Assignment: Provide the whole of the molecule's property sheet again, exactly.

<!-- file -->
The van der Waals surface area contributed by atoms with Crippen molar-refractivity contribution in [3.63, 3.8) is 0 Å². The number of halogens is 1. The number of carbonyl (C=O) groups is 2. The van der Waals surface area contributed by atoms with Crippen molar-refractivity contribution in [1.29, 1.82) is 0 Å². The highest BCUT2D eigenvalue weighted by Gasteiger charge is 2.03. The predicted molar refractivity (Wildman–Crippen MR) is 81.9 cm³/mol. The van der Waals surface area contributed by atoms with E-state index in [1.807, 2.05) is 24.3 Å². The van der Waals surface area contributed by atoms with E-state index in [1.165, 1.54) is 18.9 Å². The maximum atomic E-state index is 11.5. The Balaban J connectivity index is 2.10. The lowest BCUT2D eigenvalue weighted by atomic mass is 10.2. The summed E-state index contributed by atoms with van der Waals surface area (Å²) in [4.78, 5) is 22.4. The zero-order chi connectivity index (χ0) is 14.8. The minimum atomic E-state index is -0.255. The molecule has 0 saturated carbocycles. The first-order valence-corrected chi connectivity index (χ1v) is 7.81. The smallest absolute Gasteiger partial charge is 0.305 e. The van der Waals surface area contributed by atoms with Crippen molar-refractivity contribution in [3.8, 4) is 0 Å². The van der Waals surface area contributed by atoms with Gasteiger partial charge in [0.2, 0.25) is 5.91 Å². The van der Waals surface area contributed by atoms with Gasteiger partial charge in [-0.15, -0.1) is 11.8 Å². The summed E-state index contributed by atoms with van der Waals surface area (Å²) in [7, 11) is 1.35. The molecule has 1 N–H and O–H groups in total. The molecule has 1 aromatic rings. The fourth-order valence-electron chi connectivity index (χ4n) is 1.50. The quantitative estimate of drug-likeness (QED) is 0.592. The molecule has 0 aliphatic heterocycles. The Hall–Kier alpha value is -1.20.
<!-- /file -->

The van der Waals surface area contributed by atoms with Crippen molar-refractivity contribution in [3.63, 3.8) is 0 Å². The number of halogens is 1. The number of carbonyl (C=O) groups is 2. The van der Waals surface area contributed by atoms with Crippen molar-refractivity contribution in [1.29, 1.82) is 0 Å². The highest BCUT2D eigenvalue weighted by Gasteiger charge is 2.03. The predicted molar refractivity (Wildman–Crippen MR) is 81.9 cm³/mol. The van der Waals surface area contributed by atoms with E-state index in [1.807, 2.05) is 24.3 Å². The van der Waals surface area contributed by atoms with E-state index in [1.165, 1.54) is 18.9 Å². The maximum atomic E-state index is 11.5. The Balaban J connectivity index is 2.10. The lowest BCUT2D eigenvalue weighted by atomic mass is 10.2. The summed E-state index contributed by atoms with van der Waals surface area (Å²) in [4.78, 5) is 22.4. The zero-order chi connectivity index (χ0) is 14.8. The minimum atomic E-state index is -0.255. The molecule has 0 saturated carbocycles. The first-order valence-corrected chi connectivity index (χ1v) is 7.81. The smallest absolute Gasteiger partial charge is 0.305 e. The van der Waals surface area contributed by atoms with Crippen molar-refractivity contribution in [3.8, 4) is 0 Å². The van der Waals surface area contributed by atoms with Gasteiger partial charge in [0.2, 0.25) is 5.91 Å². The van der Waals surface area contributed by atoms with Gasteiger partial charge in [-0.15, -0.1) is 11.8 Å². The summed E-state index contributed by atoms with van der Waals surface area (Å²) in [7, 11) is 1.35. The molecule has 1 N–H and O–H groups in total. The molecule has 1 aromatic rings. The fourth-order valence-electron chi connectivity index (χ4n) is 1.50. The quantitative estimate of drug-likeness (QED) is 0.592. The molecule has 0 aliphatic heterocycles. The Hall–Kier alpha value is -1.20.